New research has found high use of seclusion and restraint in prisons, children and young people’s residences and health and disability units, particularly of Māori and Pacific Peoples, prompting calls from the Human Rights Commission for detention agencies to shift their practices.
“Seclusion and restraint are used too often, for too long, often without a convincing justification and more frequently against Māori and Pacific Peoples,” said Chief Human Rights Commissioner Paul Hunt.
The findings come from a new report titled Time for a Paradigm Shift A Follow Up Review of Seclusion and Restraint Practices in New Zealand undertaken by Dr Sharon Shalev of the Centre for Criminology at the University of Oxford, at the invitation of the Human Rights Commission.
The report is a follow up of a highly critical 2017 review of seclusion and restraint practices in New Zealand also published by the Commission. This follow up review was supported by the Children’s Commissioner.
The follow up review found women in prison were segregated at a far higher rate than men, and Māori women were segregated for longer and at a far higher rate than other women, making up 78% of all stays in the most restrictive form of segregation (‘Management units’) in 2019. The use of force and restraints remained high and, in some areas, has significantly increased since 2017.
The research found some positive developments since 2017, including a national effort to reduce the use of seclusion and restraint in health and disability facilities, an end to the use of ‘tie down’ beds in prisons and a greater commitment to Māori culture and values in the care of children and young people by Oranga Tamariki.
“The overall picture, however, is disappointing and many of the issues highlighted in my 2017 report have not been addressed”, said the report’s author Dr Sharon Shalev.
“Too many people continue to be held for too long in sparsely furnished rooms and cells, with limited access to fresh air and exercise, and with little access to meaningful human contact.”
The Human Rights Commission is calling on agencies to reduce, if not eliminate altogether, the use of seclusion and restraint.
“We know that the practices of seclusion and the use of restraints, particularly where they are used for prolonged periods, are inherently harmful. However, the remedial pathway is clear,” Chief Human Rights Commissioner Paul Hunt said.
“Proactive, preventive alternatives, based on human rights and Te Tiriti and focused on de-escalation and trauma-informed practice, must be at the forefront.”
“Dr Shalev has identified that meaningful change will require a paradigm shift in seclusion and restraint practices in places of detention in New Zealand. We urge the New Zealand Government to prioritise the work required to catalyse this."
- Seclusion and restraint practices are used too often, for too long, and frequently without a clear reason by agencies.
- Data from agencies remains fragmented and disorganised.
- There has been a small reduction and more nuanced use of the ‘Secure Care’ room in a care and Protection residence, but in the Youth Justice facility it more than doubled, including 22 stays lasting 8 days or longer in a Secure Room during a six-month period in 2019.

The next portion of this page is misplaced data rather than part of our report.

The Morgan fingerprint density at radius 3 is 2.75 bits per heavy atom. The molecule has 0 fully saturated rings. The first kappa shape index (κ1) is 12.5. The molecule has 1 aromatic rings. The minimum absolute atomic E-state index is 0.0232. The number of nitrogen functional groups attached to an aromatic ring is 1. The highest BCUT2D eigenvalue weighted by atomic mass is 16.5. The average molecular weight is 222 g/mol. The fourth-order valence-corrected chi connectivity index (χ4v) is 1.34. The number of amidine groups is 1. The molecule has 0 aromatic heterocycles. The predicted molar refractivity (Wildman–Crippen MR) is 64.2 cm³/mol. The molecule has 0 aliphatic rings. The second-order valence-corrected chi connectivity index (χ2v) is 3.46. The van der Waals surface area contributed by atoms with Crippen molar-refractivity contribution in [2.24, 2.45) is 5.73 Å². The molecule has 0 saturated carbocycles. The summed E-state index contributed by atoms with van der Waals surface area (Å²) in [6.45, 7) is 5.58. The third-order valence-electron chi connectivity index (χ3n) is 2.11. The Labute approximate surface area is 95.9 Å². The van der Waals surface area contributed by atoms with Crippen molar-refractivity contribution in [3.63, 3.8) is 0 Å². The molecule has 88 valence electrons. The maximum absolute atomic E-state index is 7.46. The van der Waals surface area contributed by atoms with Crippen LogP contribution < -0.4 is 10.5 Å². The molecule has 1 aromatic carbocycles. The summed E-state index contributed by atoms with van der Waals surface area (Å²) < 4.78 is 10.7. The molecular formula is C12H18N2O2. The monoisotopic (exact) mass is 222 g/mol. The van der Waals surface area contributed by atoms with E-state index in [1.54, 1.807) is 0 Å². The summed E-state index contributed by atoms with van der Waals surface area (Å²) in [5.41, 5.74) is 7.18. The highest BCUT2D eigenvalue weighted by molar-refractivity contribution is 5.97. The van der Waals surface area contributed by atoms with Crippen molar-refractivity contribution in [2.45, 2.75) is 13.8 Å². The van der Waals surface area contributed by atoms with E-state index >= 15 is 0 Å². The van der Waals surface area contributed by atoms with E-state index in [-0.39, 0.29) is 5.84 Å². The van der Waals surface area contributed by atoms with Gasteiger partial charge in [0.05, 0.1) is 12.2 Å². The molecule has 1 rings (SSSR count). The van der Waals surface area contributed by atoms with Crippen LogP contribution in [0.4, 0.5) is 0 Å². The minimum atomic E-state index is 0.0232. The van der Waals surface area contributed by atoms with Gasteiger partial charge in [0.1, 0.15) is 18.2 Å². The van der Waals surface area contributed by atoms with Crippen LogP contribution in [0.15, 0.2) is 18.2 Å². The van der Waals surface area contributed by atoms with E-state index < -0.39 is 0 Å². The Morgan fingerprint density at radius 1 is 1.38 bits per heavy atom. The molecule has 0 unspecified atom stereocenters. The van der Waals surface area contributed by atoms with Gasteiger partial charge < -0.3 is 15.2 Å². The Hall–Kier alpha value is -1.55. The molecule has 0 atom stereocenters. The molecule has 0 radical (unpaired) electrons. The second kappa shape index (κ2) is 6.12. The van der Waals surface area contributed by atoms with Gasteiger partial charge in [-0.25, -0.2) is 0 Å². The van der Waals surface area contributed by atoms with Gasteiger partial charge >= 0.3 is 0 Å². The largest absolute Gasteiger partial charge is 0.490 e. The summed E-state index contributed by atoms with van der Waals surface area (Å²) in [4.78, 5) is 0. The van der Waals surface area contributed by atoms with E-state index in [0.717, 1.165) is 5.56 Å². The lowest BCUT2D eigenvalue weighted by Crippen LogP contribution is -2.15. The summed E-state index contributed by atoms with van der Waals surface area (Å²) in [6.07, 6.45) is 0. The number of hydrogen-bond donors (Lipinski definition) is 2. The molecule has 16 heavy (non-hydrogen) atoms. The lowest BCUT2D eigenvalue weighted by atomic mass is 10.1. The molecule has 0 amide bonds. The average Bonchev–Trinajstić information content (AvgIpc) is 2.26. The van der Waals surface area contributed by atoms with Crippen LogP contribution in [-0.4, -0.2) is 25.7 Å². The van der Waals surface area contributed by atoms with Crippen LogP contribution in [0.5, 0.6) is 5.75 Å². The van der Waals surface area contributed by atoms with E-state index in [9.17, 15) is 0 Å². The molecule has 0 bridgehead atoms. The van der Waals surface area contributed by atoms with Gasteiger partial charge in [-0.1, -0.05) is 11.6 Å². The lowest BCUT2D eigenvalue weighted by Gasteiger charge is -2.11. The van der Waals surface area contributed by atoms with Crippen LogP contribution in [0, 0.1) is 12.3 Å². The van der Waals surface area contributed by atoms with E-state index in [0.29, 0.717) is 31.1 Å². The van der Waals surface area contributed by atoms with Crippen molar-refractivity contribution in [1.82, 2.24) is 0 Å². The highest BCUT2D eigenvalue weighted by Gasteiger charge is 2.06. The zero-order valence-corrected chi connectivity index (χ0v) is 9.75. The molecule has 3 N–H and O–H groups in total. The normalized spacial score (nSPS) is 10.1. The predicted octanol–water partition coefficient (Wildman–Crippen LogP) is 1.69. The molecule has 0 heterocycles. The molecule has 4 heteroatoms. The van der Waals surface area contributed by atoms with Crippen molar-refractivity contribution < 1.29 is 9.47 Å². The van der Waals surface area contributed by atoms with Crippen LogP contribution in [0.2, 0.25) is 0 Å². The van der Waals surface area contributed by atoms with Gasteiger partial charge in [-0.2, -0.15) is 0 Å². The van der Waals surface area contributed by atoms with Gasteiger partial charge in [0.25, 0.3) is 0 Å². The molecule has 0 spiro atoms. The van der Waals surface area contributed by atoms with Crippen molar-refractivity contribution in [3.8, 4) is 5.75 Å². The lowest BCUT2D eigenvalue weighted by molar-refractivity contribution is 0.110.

- The seclusion of children and young people is harmful to their health and wellbeing and can further traumatise them and damager their development and healing.
Race and gender
- The use of seclusion remains disproportionality high with Māori and Pacific Peoples across the board. In women’s prisons, for example, Māori women made up 78% of all stays in the most restrictive form of segregation (‘Management units’) in 2019 and were segregated for longer than European or Pacific women.
- The discrepancy in the rate of segregation placements along racial lines may indicate unconscious bias in decision making.
- Women were segregated at a far higher rate than men: 255 instances per every 100 women prisoners, compared to 147 instances per every 100 men prisoners.
- Māori remain grossly over-represented in seclusion units. In the six months to March 2020, Māori made up 51% of the total number of people secluded in Health and Disability facilities.
Use of force and restraint
- The data on the use of force and restraint provides a cause for concern across settings.
- In health and disability facilities, for example, over a period of 6 months restraints were used 358 times, with 114 of these uses involving prone restraints (Holding a person face down on the floor or another surface), including several very lengthy holds – 1463 minutes in one case, 290, 125 and 100 minutes in others.
- In prisons, substantial increase in use of restraint, mostly handcuffs from 423 over a six-month period in 2016, to 1488 over 12 months in 2019. Pepper spray was used 118 times.
- Stop the use of ‘Secure Care’ rooms for children and young people.
- Reduce both the use and length of seclusion and restraint.
- Explore potential racial and gender bias in decision making regarding seclusion/segregation.
- Improve material conditions and access to meaningful human contact and activities in seclusion/segregation.
- Provide therapeutic environments for distressed individuals and seek alternatives to seclusion and restraint for them.
- Decommission facilities which are not fit for purpose.
- Gather good quality and comprehensive data to monitor effective implementation of these recommendations.